WELLNESS
12/11/2014 04:51 pm ET Updated Dec 11, 2014

'Nature Deficit Disorder' Might Be Made Up, But The Health Benefits Of Being Outside Are Real

Now that winter is upon us, an estimated 4 to 6 percent of the American population will contend with Seasonal Affective Disorder, a depression-related condition that researchers believe may stem from a lack of time outside and sun exposure during the season's short days. But SAD isn't the only ailment related to our lack of connection with the outdoors.

The Atlantic's James Hamblin, M.D., explores how our natural surroundings can serve as a form of emotional healing. Hamblin spoke to Pheonix Smith and Ariana Candell, two ecotherapists, on the rewards of going outside and "Nature Deficit Disorder." While the term, coined by journalist Richard Louv, isn't a psychological diagnosis, research shows that nature can have a positive influence on our lives.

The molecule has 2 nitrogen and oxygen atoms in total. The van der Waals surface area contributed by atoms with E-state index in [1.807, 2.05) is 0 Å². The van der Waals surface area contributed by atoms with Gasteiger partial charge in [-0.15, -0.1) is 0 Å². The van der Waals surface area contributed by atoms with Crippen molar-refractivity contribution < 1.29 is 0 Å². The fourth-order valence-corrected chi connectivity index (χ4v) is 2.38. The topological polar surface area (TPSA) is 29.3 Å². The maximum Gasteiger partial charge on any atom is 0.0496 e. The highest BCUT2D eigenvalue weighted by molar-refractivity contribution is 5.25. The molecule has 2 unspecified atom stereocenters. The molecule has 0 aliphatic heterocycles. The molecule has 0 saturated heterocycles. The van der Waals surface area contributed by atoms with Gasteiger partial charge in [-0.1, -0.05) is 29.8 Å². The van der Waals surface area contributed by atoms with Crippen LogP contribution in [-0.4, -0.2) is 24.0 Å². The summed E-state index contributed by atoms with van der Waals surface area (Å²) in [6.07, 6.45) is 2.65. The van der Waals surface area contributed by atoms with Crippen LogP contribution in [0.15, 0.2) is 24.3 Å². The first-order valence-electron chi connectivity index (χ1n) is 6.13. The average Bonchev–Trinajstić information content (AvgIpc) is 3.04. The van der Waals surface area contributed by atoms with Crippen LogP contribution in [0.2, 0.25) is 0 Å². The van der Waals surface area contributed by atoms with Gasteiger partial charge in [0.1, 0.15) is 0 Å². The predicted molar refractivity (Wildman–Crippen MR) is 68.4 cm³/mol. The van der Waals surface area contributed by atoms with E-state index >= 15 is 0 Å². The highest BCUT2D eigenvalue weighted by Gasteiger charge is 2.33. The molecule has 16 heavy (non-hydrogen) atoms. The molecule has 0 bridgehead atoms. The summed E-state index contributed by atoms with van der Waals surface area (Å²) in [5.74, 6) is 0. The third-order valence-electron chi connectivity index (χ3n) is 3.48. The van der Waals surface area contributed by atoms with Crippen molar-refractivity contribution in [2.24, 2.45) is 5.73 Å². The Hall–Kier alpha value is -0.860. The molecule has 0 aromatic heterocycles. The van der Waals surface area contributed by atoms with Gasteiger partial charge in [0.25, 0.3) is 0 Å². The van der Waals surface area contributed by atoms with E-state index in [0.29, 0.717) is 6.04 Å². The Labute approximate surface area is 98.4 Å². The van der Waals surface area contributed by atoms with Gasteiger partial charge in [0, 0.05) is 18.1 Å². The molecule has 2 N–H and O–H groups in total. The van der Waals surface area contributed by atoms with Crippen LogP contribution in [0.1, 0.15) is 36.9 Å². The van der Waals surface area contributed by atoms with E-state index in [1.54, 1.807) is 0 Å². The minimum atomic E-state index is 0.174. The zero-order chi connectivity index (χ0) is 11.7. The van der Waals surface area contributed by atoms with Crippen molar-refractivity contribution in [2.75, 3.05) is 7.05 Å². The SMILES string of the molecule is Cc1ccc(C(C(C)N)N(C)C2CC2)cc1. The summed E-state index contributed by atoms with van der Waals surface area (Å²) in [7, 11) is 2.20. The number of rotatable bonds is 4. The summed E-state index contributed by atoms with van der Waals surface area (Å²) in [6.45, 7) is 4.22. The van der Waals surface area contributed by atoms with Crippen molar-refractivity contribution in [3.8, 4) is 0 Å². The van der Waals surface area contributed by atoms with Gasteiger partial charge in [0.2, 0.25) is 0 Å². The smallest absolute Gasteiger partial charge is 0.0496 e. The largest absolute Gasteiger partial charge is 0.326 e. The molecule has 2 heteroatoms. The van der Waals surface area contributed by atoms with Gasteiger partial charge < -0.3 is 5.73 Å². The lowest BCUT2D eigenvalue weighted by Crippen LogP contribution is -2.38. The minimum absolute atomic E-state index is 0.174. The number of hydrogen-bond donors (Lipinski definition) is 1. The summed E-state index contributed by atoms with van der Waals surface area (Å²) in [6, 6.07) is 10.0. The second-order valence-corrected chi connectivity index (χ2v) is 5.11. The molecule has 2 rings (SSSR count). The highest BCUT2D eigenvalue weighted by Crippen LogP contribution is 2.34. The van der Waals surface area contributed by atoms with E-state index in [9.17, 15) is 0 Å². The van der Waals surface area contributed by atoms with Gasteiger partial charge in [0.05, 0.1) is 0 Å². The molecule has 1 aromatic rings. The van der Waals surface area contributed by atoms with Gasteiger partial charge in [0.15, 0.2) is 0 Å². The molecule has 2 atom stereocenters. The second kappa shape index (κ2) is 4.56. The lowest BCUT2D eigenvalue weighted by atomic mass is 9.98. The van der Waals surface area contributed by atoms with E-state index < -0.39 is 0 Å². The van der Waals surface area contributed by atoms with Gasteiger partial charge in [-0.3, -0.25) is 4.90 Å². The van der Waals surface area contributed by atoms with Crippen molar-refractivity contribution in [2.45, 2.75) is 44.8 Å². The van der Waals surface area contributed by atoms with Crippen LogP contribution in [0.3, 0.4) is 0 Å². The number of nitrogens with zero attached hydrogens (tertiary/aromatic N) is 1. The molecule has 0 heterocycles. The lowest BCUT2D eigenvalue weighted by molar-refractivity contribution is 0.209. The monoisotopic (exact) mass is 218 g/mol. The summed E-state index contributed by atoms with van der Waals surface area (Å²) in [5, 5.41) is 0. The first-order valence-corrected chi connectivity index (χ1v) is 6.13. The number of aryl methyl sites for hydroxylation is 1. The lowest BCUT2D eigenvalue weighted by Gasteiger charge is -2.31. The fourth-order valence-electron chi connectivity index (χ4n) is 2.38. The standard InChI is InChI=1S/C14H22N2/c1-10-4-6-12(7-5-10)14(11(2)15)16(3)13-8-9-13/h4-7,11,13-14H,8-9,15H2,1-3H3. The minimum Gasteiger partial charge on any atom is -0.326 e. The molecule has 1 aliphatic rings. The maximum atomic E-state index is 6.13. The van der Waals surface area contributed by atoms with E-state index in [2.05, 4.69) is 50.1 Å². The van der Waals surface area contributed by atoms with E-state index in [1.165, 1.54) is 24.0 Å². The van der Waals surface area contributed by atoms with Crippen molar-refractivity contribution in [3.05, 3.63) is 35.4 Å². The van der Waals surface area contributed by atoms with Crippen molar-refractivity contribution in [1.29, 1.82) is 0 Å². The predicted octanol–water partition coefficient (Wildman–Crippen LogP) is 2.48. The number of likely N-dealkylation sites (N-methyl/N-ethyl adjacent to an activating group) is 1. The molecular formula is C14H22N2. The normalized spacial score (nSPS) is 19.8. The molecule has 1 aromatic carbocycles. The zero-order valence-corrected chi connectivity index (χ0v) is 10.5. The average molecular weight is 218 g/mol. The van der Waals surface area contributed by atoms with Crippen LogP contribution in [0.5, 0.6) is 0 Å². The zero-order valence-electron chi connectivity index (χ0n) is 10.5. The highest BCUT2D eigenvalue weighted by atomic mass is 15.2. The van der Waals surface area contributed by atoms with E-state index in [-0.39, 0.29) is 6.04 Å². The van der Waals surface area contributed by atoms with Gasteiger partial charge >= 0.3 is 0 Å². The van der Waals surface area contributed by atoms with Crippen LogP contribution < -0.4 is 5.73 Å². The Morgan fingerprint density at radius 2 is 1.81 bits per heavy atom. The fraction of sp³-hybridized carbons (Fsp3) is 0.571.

"Being in nature is therapeutic, but ecotherapy tends to be more with some kind of professional that is supporting another person to actually deal with something that's going on for them that's challenging," Candell explained in the video.

Ecotherapy techniques have been shown to ease anxiety, boost social connections and even lower blood pressure, The Atlantic reported. Previous studies have also found that going for a walk in nature can help reduce depression symptoms. Not to mention, going outside can spike those Vitamin D levels -- a necessary nutrient in fighting conditions like SAD.

Another perk? It forces you to disconnect from those screens and focus on your wellness.

"We tend to be very impatient, we're plugged into our phones and the Internet, where we can get information like that," Smith said in the video. "Nature doesn't work like that. It takes time for the body and mind to settle into something ... It's an easy way to support the well-being and resiliency of all people."

For more on the benefits of ecotherapy and how it works, check out the funny Atlantic video above.

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